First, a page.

Complex Conjugate
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Complex Conjugate Geometric representation (Argand diagram) of $z$ and its conjugate ${\overline {z}}$ in the complex plane. The complex conjugate is found by reflecting $z$ across the real axis.

In mathematics, the complex conjugate of a complex number is the number with an equal real part and an imaginary part equal in magnitude but opposite in sign. That is, (if $a$ and $b$ are real, then) the complex conjugate of $a+bi$ is equal to $a-bi.$ The complex conjugate of $z$ is often denoted as ${\overline {z}}.$ In polar form, the conjugate of $re^{i\varphi }$ is $re^{-i\varphi }.$ This can be shown using Euler's formula.

The product of a complex number and its conjugate is a real number: $a^{2}+b^{2}$ (or $r^{2}$ in polar coordinates).

If a root of a univariate polynomial with real coefficients is complex, then its complex conjugate is also a root.

## Notation

The complex conjugate of a complex number $z$ is written as ${\overline {z}}$ or $z^{*}.$ The first notation, a vinculum, avoids confusion with the notation for the conjugate transpose of a matrix, which can be thought of as a generalization of the complex conjugate. The second is preferred in physics, where dagger (+) is used for the conjugate transpose, as well as electrical engineering and computer engineering, where bar notation can be confused for the logical negation ("NOT") Boolean algebra symbol, while the bar notation is more common in pure mathematics. If a complex number is represented as a $2\times 2$ matrix, the notations are identical.[clarification needed]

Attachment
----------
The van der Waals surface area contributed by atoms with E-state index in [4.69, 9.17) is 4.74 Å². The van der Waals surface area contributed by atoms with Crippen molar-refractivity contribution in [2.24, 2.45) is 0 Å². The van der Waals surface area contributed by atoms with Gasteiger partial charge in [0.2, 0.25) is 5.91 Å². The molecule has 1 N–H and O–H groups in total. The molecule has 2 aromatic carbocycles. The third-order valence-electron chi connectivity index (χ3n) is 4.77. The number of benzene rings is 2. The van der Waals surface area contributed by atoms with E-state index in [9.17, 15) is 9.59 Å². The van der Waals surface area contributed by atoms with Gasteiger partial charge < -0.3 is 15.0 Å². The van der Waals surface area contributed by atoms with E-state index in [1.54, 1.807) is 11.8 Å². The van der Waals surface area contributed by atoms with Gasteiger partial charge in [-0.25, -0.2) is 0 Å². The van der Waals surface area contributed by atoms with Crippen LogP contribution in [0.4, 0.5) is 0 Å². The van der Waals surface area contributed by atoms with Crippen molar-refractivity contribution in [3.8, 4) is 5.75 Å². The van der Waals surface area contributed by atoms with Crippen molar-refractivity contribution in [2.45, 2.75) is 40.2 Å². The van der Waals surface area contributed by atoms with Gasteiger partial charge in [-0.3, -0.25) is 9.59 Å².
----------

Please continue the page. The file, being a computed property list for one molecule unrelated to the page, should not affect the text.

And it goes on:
## Properties

The following properties apply for all complex numbers $z$ and $w,$ unless stated otherwise, and can be proved by writing $z$ and $w$ in the form $a+bi.$ For any two complex numbers, conjugation is distributive over addition, subtraction, multiplication and division:[ref 1]

{\begin{aligned}{\overline {z+w}}&={\overline {z}}+{\overline {w}},\\{\overline {z-w}}&={\overline {z}}-{\overline {w}},\\{\overline {zw}}&={\overline {z}}\;{\overline {w}},\quad {\text{and}}\\{\overline {\left({\frac {z}{w}}\right)}}&={\frac {\overline {z}}{\overline {w}}},\quad {\text{if }}w\neq 0.\end{aligned}} A complex number is equal to its complex conjugate if its imaginary part is zero, that is, if the number is real. In other words, real numbers are the only fixed points of conjugation.

Conjugation does not change the modulus of a complex number: $\left|{\overline {z}}\right|=|z|.$ Conjugation is an involution, that is, the conjugate of the conjugate of a complex number $z$ is $z.$ In symbols, ${\overline {\overline {z}}}=z.$ [ref 1]

The product of a complex number with its conjugate is equal to the square of the number's modulus: